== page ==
When beauty and substance meet, magic happens. This is true for Lalela, a non-profit art education programme for at-risk youth in Sub-Saharan Africa.
The Lalela Scarf – a standalone luxury label and a member of the prestigious Positive Luxury Brand, which includes other top-tier brands such as Louis Vuitton – supports the NPO exclusively through its sales, proving that purpose lends luxury products greater significance.
By using Lalela learners’ works to create beautiful wearable designs, the company blurs the lines between fashion and fine art, elevating everyday clothing to a loftier level. “It is a privilege to be able to showcase the work of amazingly talented youth in this way, and to take their art off the walls into everyday life,” says Lalela Scarf’s New York-based Creative Director, Sandy Tabatznik. Not only are the scarves statement pieces for the wearer’s wardrobe, but the sales thereof go back into the much-needed work Lalela does within communities across South Africa and on the continent.
Lalela Scarf’s new Winter 2020 collection, as with previous ranges, takes these standout artworks and turns them into striking scarf designs – a process overseen by Tabatznik, who curates the collections. Lalela Scarf produces two new collections annually, for winter and summer. Summer’s line is naturally distinguished by light cottons and sheers while winter looks to more substantial, heavy fabrics like wool blends and cashmere.
Winter 2020 is no exception in terms of the fabric selection, but this collection has a decidedly African and eco-friendly bent. By simultaneously celebrating the individual talents of the students, as well as what it means to be African on a broader scale, Lalela has created a rich and diverse range for the coming season. Additionally, the brand has honed its environmental practices in order to ensure that production is sustainable as well as serves the greater community.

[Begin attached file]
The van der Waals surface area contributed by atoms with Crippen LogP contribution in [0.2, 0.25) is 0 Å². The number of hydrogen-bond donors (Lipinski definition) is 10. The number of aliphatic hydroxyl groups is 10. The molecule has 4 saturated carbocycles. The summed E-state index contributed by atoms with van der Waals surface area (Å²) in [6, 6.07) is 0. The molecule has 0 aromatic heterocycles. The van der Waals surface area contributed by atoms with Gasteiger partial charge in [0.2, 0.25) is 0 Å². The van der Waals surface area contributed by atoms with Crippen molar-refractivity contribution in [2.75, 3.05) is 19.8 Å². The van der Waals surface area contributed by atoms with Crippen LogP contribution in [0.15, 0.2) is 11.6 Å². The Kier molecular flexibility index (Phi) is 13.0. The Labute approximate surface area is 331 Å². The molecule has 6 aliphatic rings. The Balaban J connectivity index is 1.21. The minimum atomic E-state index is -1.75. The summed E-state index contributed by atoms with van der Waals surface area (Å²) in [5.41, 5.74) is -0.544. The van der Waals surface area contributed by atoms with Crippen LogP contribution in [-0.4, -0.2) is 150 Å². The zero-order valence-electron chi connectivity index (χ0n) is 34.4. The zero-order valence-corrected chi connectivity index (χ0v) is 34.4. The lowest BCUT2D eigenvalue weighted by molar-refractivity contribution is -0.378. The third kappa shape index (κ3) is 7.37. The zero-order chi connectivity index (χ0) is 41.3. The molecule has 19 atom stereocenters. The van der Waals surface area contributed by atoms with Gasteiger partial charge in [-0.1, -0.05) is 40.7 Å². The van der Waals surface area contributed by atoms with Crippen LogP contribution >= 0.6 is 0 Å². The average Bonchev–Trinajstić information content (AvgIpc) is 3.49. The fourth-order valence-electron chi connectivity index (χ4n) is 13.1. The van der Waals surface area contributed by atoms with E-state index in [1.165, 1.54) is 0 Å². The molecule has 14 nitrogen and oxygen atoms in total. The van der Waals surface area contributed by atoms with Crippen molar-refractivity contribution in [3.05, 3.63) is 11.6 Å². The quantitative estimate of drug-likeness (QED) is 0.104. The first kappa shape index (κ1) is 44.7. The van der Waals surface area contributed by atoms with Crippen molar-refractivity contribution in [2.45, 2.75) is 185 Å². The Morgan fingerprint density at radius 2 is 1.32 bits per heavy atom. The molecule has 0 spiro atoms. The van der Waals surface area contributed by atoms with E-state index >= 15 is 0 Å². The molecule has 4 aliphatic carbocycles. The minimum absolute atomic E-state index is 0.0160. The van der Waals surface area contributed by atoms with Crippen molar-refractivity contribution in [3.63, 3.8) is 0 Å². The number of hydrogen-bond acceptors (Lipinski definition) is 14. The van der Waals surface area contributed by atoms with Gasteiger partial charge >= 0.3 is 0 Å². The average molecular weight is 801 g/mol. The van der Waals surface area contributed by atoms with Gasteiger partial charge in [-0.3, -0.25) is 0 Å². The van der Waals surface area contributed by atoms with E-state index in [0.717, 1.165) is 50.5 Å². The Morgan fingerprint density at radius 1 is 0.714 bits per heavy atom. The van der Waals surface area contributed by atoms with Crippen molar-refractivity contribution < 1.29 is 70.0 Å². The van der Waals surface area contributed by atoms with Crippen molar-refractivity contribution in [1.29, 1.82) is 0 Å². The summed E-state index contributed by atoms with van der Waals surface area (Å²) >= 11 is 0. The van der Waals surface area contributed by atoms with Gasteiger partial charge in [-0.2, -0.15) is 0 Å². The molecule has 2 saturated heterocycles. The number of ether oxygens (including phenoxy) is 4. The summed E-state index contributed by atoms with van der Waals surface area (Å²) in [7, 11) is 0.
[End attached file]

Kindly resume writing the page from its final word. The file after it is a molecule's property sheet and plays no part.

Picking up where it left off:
“One of our major initiatives this year is to work to integrate sustainable practices into all aspects of Lalela Scarf, thus, we have eliminated all single-use plastics as well as created a line of bandanas from leftover material from our scarves,” says Tabatznik. This direction in turn prompted a line inspired by flora and fauna, with a winter twist. “These floral designs remind us of the beauty of our natural world and the importance of conserving it in every way we can.”
The second theme of the new winter line draws more broadly from African culture and elements and images embedded in the identity of African people. “The artwork on the Trumpet scarf is a woodcut, a style of printing that has deep roots in South Africa as a printmaking technique,” explains Tabatznik. This flexible format and the collaborative nature of the medium was a way in which ideas were exchanged and political resistance shown during Apartheid.
Similarly, the Pots design features a woman carrying a pot on her head with words of positivity (opportunity, goals and courage) behind her. “This piece spoke to us as it took a traditional African image and gave it the modern progressive twist of empowerment and gender equality,” she adds. The final piece of this theme, Rainbow Nation, is inspired by ‘Ubuntu’, a word that can be translated to mean, ‘unity through diversity’.
“Together, our students explored their own heritage while learning more about the different cultures of their classmates and friends. After sharing their traditions, rituals, beliefs and cultural practices with each other, they drew a person in clothing and accessories that represents their culture. The artists then cut their drawings into sections and exchanged them with one another to construct a new person, sending the message that even though we belong to different cultures, we are all part of the same human race,” she says.
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Photography Credit: Katinka Bester